Everything prior to the fumble was really solid football. A good gain with a guy running free in space is something the offense will take on any play.
Another example of race, but the Bengals dress it up differently this time. They run it from a bunch set. The defense is playing weak rotation Cover 3 buzz. The buzz safety is closing in on the window of the dig, so Burrow throws the whip to Tyler Boyd who is wide open.
Boyd runs after the catch to turn it into a big gain. Really nice example of when to hit the whip route and the offense doing so successfully. The whip route is a really nice route to use with Boyd due to his quick change of direction and ability to set up the defenders. I also think Higgins is a good player to run the dig with because of his strength and ability to catch the ball through contact.
This concept is a one man concept, which is really just a very complicated route. The juke route was made famous by the New England Patriots over the past two decades. It’s an option route with 3 possibilities. Sitting or working to either of the horizontals based on the coverage.
Boyd is running the juke route on this play. He really sells the sit portion of the route to get the linebacker to screaming downhill at him. Once he sits for half of a second, he gives a little bit of a shimmy before working inside.
Burrow is getting hit during the throw, but still gets this ball off to him. Only a 5-yard gain or so due to the throw (understandably) being slightly off. If Burrow is not hit this could have been closer to a 10-yard gain with Boyd’s strong running style. Still, he was able to work the underneath defenders on this play. This play is exactly what Cincinnati should be doing with Boyd. Put him in a position to set up underneath and create space for himself.
Here is Y-cross, which is a concept mainly focused on the crossing route from the Y in this case. In the Bengals case, they seem to like to run that crossing route with Boyd, the slot receiver. Plenty of places to sit for him against zone and there are a lot of options on this play for the quarterback. The go route from the X is really just an alert in case the defenders do a terrible job covering it. The cross is the next step in the progression which creates somewhat of a hi-lo read with the out route from the H. If neither of those are open, the backside dig route is next, but that is a throw the quarterback rarely makes.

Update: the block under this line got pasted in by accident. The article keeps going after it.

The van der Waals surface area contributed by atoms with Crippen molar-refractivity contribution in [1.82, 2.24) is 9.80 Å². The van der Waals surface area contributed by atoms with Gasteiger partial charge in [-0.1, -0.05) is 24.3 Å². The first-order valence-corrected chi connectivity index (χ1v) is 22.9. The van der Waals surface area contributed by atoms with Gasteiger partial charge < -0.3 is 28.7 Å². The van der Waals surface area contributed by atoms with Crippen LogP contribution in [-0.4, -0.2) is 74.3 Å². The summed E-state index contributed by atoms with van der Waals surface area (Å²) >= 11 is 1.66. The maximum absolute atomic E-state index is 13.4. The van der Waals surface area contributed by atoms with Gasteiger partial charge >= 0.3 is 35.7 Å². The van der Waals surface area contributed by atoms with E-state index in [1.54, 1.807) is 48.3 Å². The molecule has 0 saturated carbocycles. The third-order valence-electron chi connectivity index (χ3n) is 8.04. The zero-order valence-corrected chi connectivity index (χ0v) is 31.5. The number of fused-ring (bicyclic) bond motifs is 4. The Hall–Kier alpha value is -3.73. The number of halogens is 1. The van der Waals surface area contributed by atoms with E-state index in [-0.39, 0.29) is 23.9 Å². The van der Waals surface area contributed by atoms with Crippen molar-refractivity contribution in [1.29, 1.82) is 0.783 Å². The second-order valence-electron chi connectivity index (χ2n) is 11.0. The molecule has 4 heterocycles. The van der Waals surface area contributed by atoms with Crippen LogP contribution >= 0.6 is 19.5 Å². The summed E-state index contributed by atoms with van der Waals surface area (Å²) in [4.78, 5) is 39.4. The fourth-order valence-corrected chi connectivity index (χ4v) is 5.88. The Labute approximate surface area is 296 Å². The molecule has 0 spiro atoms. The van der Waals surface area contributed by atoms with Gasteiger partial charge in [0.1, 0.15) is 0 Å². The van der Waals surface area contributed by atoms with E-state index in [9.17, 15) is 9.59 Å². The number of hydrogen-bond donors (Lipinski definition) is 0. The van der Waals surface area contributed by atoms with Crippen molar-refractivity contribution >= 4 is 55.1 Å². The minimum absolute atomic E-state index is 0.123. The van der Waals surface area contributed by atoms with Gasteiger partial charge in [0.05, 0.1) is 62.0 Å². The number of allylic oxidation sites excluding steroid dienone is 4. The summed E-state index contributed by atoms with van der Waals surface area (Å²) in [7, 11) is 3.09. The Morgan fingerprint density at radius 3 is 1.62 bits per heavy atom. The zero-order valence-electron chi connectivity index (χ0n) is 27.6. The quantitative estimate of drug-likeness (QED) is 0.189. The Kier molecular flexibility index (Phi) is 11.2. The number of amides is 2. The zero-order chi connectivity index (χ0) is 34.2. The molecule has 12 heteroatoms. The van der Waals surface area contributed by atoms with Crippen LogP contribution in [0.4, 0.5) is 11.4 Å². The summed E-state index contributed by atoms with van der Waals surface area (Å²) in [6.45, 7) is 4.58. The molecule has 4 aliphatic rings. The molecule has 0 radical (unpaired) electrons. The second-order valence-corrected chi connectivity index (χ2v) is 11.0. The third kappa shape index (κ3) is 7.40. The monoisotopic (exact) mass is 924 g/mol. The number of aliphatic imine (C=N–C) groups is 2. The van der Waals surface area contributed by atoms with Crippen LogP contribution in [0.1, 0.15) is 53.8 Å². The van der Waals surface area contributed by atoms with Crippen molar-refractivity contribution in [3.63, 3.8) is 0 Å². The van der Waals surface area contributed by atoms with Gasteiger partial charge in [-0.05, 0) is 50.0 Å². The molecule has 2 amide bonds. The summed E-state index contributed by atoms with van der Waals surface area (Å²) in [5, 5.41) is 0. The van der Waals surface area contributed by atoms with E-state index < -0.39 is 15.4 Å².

Here is the Bengals' variation of cross, starting with insert play action rather than a straight drop back. Outside of the play action, it is the same idea everywhere else. The play action is nice because it sucks the linebackers in a little bit, which gives Boyd more room on the cross route. Due to the safeties playing only 20 yards deep and the linebackers being drawn in, Boyd runs his cross at about 10 yards of depth. The point for him is to get in that sweet spot between the linebackers and safeties. Burrow throws an accurate pass for a nice gain and it moves the sticks.
All of these are concepts that I would incorporate in the offense moving forward. Maybe dress them up differently with multiple formations and play action looks to get to these plays, but they are solid concepts that for the most part Burrow has been running since his LSU days.
They don't need to have five players in the route either, so the backs and tight ends can help with pass protection. They should not get too predictable because every play has a counter for the defense, but if the offense can switch things up enough these ideas should help to generate a ton of offense in the future.
Empty in theory is something that can be utilized to get as many playmakers in space as possible. There are positives to employing it, especially from heavier personnel groupings. It makes the defense easier to read and if you have the quarterback for it, the defense could get shredded by quick passing concepts. With tight ends and backs split out wide, the man-zone indicators become easy. Look to see who is over those players. If a corner is lined up over a back or tight end, it is most likely zone coverage.